“We are a family of four, soon to be five. My wife and I have two kids, Luthfirrahman, who is 3, and Fadhlurrahman, who is almost 12.
We discovered that Fadhlur had autism when he was 5. We noticed that he was a little different since he was 3, as his speech was delayed and unclear. What worried us was that he was not able to focus on anything, and could not sit in one place for more than 5 minutes.
Even when he watches a TV show that he loves, he was not able to sit still, and would need to run around. We sought advice from our GP, who gave us a referral for suspected ADHD.
When he was diagnosed with autism, we had no idea what it was and never knew anyone who had a child with autism. We were worried as to how we should manage the condition appropriately, but we were able to accept his diagnosis. We thanked God that we had a healthy child, which to us, is the best blessing a parent can have.
What worried us was that he was not able to focus on anything, and could not sit in one place for more than 5 minutes.
Having a child with autism teaches us to be more patient and accepting. We need to slow our pace down and be patient. Fadhlur is turning 12 soon and is already almost 1.8m tall. A normal child would be more independent at this age but with him, we need to prepare him mentally before doing anything or going anywhere. Sometimes, when he loses control in public, we will need to sit him down and calm him before moving again.
Fadhlur is very helpful and loves his family a lot. He adores his little brother and protects his mother. He never eats anything without offering it to mummy first. He’s willing to sacrifice his favourite food, or snack if his little brother wants it. Fadlur also helps his grandfather, who is an amputee, by helping him move his wheelchair around in public.
Once when, his newborn little brother due for checkup, we brought Fadlur along to the clinic. When the doctor wanted to check his baby brother, he stood up holding the doctors hands and said ‘This is my brother,’ which made us all laugh.
Not everyone can accept or would excuse a child with autism. Perhaps, like us before, they have no idea autism even exists.
Fadhlur has faced challenges in public a couple of times. Because of his size and sometimes slow reaction in crowded places, he may sometimes obstruct others, or accidentally bumps into them. When we make him apologise, not everyone is always to accept the apology.
But there are people who realise that he is not neurotypical. Some do accept the apology with a smile, and even remind him politely to be more careful next time.
One incident I will never forget ― once, he accidentally hit an elderly lady while pushing a trolley at the supermarket. I made him apologise to the lady, and as he reached out his hand to her to apologise, she pulled him in and gave him a big hug. ‘It’s all right boy, such a good boy you are,’ she said. That scene almost drove me to tears: It meant so much to me, coming from a stranger.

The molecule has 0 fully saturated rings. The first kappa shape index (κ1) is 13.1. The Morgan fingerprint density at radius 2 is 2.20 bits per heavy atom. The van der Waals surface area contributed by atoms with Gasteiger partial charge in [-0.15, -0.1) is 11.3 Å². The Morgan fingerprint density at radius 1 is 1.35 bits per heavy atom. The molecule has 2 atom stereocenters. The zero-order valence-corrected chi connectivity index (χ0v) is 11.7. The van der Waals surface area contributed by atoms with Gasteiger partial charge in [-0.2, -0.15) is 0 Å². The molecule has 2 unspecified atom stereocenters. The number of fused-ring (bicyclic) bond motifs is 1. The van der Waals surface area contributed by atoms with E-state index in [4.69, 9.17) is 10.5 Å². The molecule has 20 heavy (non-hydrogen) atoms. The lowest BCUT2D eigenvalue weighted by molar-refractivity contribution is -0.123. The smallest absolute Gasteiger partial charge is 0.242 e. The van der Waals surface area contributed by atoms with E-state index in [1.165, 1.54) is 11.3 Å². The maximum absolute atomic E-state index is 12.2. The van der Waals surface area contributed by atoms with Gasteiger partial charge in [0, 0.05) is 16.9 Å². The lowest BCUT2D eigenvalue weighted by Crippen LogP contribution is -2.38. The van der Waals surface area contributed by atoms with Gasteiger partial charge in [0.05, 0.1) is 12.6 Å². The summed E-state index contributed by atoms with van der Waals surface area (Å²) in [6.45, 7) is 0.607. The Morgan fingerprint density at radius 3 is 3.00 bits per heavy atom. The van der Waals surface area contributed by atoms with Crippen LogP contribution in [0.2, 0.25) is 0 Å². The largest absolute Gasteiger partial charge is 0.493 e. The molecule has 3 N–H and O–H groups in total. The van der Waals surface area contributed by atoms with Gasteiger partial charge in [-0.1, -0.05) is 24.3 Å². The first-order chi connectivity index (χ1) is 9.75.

Some do accept the apology with a smile, and even remind him politely to be more careful next time.
He goes to Rainbow Centre Yishun Park School and enjoys it so much that we were surprised to learn that he didn’t want to miss school ― he is always worrying about falling sick as he is afraid he will not be able to go for class.
When we remind him that he needs to show good behaviour in public, we point out what he has learnt in school. While he was previously unable to talk or communicate much, he is now able to argue with us! He used to be picky with food, but now he will even choose healthy foods when we dine out as he learnt about this in school. He eats a lot of vegetables and keeps reminding himself that it’s healthy, while munching away!
He is quite popular in school with the teachers and fellow students. During a Good Progress Award ceremony that we once attended, when his name was called, many teachers and students cheered him and the emcee even said, ‘Yes, our superstar. We have a superstar on stage!’
Often, when the word ‘autism’ is heard, people react awkwardly, like it is the end of the world.
I recently shared with a colleague that I have a child with autism, and she teared. I’m not sure if that’s a good or bad reaction, but my wish is simple ― that society needs to be more aware* of this condition.”
Mohammad Zulkarnean, 37, lives in Singapore with his wife, Nurlinda Yunus, 33, and sons Luthfirrahman, 3, and Fadhlurrahman, 12.
Photos: Mohammad Zulkarnean
* Check out the new Sharity website ― it provides easy access to Primary school students, teachers and parents to teaching resources and information on topics (like how to interact with persons with disabilities), so as to build a more inclusive society.
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